There's no denying that without the app stores on each platform that smartphones wouldn't be nearly as interesting as they are today. After all, when it all comes down to it, it seems that the app store itself is what differentiates a well-developed and a developing platform - at least, that's how I have perceived it so far. Each platform certainly has alternative features that make it stand unique from one another, of course, but at the end of the day the applications are what make smartphones worth using to the extent that they were meant to be used.
Android and iOS have undoubtedly been at the forefront of the smartphone movement for quite some time with both platforms having passed 800,000 applications already. One might look at that number and wonder what on earth would any one person have use for 800,000 applications. I mean yeah, choices and options are a great thing to have but who honestly, really needs that many choices?
Well, honestly, a lot of people do.
I was sifting through my apps earlier and realized that really, I don't have that many apps downloaded. I have about 2 and 3/4 pages worth of apps, and when I was scrolling through them I realized that most of them weren't apps that I had downloaded. In fact, very few were apps that I actively sought out from the app store. Out of 62 applications, only 11 of them were downloaded by me. In a store with over 800,000 applications, I only own 11. Remind me again why I'm so hesitant to switch over to another platform that doesn't have as many apps, like BlackBerry 10 or Windows Phone 8?
BlackBerry 10 is an easy answer in my eyes, especially now. It wasn't all that long ago that I was debating going with a Q10 because I missed the physical keyboard and the build of a BlackBerry phone, but I did ultimately find the lack of apps unappealing to the point where I didn't think I could hold on to the phone for the length of a contract. Even after I discovered sideloading Android applications on a BlackBerry 10 device I just couldn't bring myself to do it. Not to mention over 40,000 applications were made by a single developer, so there's that unappealing aspect as well. The physical keyboard will be something I miss, but I think it's just nostalgic at this point and not necessarily something that I need or will benefit me. Virtual keyboards do have their benefits over physical ones - benefits which I believe I prefer over the ones for a physical keyboard at this point.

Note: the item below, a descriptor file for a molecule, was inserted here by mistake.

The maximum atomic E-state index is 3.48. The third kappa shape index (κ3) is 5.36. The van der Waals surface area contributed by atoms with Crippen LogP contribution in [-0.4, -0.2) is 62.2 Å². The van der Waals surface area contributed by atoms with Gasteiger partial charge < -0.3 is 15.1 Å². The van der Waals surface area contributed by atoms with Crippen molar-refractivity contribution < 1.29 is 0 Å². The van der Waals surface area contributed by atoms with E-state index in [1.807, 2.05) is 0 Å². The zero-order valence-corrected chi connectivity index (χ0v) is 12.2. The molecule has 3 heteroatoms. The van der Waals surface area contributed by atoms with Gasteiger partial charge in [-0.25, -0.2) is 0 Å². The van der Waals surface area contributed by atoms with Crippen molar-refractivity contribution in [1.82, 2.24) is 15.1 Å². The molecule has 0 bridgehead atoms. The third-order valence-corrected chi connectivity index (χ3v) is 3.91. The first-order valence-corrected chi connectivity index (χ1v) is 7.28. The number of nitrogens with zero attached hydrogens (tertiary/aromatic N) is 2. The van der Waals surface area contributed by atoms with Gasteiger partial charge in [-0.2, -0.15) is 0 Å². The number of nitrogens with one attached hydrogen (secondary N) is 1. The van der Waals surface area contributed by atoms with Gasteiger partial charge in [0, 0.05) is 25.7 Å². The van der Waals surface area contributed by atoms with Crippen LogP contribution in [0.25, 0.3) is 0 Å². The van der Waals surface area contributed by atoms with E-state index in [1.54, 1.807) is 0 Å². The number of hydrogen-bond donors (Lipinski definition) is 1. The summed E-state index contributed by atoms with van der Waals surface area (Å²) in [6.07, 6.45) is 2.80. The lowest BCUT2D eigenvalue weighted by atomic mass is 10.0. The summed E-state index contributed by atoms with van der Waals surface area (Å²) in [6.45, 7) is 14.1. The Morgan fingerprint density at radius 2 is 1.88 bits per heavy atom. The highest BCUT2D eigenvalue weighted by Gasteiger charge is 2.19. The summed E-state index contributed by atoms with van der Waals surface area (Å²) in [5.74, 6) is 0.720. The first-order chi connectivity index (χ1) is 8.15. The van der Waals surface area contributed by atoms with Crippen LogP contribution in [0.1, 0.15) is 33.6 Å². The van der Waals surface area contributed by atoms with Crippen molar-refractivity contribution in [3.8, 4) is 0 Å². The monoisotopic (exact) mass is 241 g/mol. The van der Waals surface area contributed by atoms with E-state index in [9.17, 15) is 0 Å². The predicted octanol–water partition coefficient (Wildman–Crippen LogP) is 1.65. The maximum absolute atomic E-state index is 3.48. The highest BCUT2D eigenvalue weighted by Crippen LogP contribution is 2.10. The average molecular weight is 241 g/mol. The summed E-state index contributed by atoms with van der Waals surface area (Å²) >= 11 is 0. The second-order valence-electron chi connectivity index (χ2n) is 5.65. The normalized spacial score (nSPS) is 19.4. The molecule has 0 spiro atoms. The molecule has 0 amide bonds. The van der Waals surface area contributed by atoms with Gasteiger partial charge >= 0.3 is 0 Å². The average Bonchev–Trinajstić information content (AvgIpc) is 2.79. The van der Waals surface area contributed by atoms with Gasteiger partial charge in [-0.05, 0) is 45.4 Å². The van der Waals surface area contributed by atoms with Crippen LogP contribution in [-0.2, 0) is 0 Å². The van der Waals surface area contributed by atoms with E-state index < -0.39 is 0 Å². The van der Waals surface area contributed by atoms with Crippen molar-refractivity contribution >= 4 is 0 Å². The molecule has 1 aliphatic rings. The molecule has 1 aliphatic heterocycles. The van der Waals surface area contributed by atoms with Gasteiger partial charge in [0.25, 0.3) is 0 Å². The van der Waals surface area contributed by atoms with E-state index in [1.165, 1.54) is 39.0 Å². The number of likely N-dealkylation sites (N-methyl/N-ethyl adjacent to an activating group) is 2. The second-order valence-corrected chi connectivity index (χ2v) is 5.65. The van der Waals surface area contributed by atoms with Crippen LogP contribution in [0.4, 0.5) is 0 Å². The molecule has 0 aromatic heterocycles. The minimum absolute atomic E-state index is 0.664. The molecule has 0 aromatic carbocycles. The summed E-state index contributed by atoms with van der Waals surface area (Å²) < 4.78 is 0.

Windows Phone has sort of the same dilemma, although admittedly I am noticing that there is more of a push for Windows Phone to have more mainstream apps. Take for instance the popular iOS and Android app "Vine" is now available in the Windows Phone Store, and even Instagram and Waze are part of the picture now. Windows Phone also has Netflix, Spotify, Facebook, and popular games like Angry Birds and Cut The Rope. Really, I give Windows Phone a lot more flack than I probably should, but I still can't make the switch myself becuase I heavily depend on Google Apps to get through my day, which Windows Phone currently doesn't have any support for, although there are alternatives around with over 160,000 applications in the Windows Phone Store.
But that's kind of where iOS and Android look more appealing, because while Windows Phone might have alternatives, Android and iOS have more - a lot more. Not only do they have more options, but more options means a higher likelihood that you'll come across something you like. While I only have 11 applications on my phone at the time being, when I go back through my list of previously downloaded and purchased applications there are times where I needed other applications in my life that I don't need now, and I could only find those apps on iOS or Android. There are a few that I have on my phone now that I can only find on iOS and Android, and again, with only 11 apps on my phone that I myself have sought after, sacrificing two is still a somewhat large dip.
I think it all boils down to how much having alternative options matters to you, as well as what ecosystem is most important to you. Since Google Apps are most important to me, as well as many mainstream apps, it does make more sense to go with platforms with app stores that support those features whether they have 800,000 or 1,000. That's just the way the cookie crumbles sometimes, but in the end not everybody cares about numbers.
Readers, are the number of applications in an app store important to you? How many applications have you downloaded on your phone? Let us know your thoughts in the comments below!
Image via Cult of Android